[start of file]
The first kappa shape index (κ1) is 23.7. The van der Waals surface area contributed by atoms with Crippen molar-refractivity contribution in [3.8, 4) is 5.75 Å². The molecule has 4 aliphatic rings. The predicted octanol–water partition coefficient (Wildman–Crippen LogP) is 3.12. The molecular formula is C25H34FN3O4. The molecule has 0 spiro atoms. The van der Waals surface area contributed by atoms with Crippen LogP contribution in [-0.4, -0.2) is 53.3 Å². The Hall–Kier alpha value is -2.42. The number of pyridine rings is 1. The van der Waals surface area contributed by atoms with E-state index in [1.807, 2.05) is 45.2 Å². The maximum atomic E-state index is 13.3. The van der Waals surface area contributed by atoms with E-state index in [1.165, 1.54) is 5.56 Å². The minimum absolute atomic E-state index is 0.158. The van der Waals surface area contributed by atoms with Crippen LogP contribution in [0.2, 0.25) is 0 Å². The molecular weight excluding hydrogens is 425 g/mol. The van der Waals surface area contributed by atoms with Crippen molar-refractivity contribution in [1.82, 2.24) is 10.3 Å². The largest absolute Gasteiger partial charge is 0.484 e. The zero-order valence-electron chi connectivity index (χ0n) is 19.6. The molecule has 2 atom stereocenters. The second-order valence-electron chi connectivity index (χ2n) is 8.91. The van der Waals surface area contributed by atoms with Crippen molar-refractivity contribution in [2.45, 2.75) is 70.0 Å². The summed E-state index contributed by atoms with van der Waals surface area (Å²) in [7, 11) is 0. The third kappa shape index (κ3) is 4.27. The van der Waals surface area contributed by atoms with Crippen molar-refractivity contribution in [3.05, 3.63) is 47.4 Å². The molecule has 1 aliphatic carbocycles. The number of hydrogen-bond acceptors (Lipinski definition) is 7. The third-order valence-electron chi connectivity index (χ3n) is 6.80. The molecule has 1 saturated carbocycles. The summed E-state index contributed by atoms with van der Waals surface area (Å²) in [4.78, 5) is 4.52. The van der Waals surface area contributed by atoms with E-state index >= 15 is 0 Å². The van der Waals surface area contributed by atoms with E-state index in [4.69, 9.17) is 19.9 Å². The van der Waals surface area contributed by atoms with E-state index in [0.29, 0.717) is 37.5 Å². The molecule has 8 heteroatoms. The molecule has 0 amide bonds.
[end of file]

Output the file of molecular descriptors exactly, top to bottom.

The first kappa shape index (κ1) is 23.7. The van der Waals surface area contributed by atoms with Crippen molar-refractivity contribution in [3.8, 4) is 5.75 Å². The molecule has 4 aliphatic rings. The predicted octanol–water partition coefficient (Wildman–Crippen LogP) is 3.12. The molecular formula is C25H34FN3O4. The molecule has 0 spiro atoms. The van der Waals surface area contributed by atoms with Crippen LogP contribution in [-0.4, -0.2) is 53.3 Å². The Hall–Kier alpha value is -2.42. The number of pyridine rings is 1. The van der Waals surface area contributed by atoms with E-state index in [1.807, 2.05) is 45.2 Å². The maximum atomic E-state index is 13.3. The van der Waals surface area contributed by atoms with E-state index in [1.165, 1.54) is 5.56 Å². The minimum absolute atomic E-state index is 0.158. The van der Waals surface area contributed by atoms with Crippen LogP contribution in [0.2, 0.25) is 0 Å². The molecular weight excluding hydrogens is 425 g/mol. The van der Waals surface area contributed by atoms with Crippen molar-refractivity contribution in [1.82, 2.24) is 10.3 Å². The largest absolute Gasteiger partial charge is 0.484 e. The zero-order valence-electron chi connectivity index (χ0n) is 19.6. The molecule has 2 atom stereocenters. The second-order valence-electron chi connectivity index (χ2n) is 8.91. The van der Waals surface area contributed by atoms with Crippen molar-refractivity contribution in [2.45, 2.75) is 70.0 Å². The summed E-state index contributed by atoms with van der Waals surface area (Å²) in [7, 11) is 0. The third kappa shape index (κ3) is 4.27. The van der Waals surface area contributed by atoms with Crippen molar-refractivity contribution in [3.05, 3.63) is 47.4 Å². The molecule has 1 aliphatic carbocycles. The number of hydrogen-bond acceptors (Lipinski definition) is 7. The third-order valence-electron chi connectivity index (χ3n) is 6.80. The molecule has 1 saturated carbocycles. The summed E-state index contributed by atoms with van der Waals surface area (Å²) in [4.78, 5) is 4.52. The van der Waals surface area contributed by atoms with E-state index >= 15 is 0 Å². The van der Waals surface area contributed by atoms with E-state index in [4.69, 9.17) is 19.9 Å². The van der Waals surface area contributed by atoms with E-state index in [0.29, 0.717) is 37.5 Å². The molecule has 8 heteroatoms. The molecule has 0 amide bonds.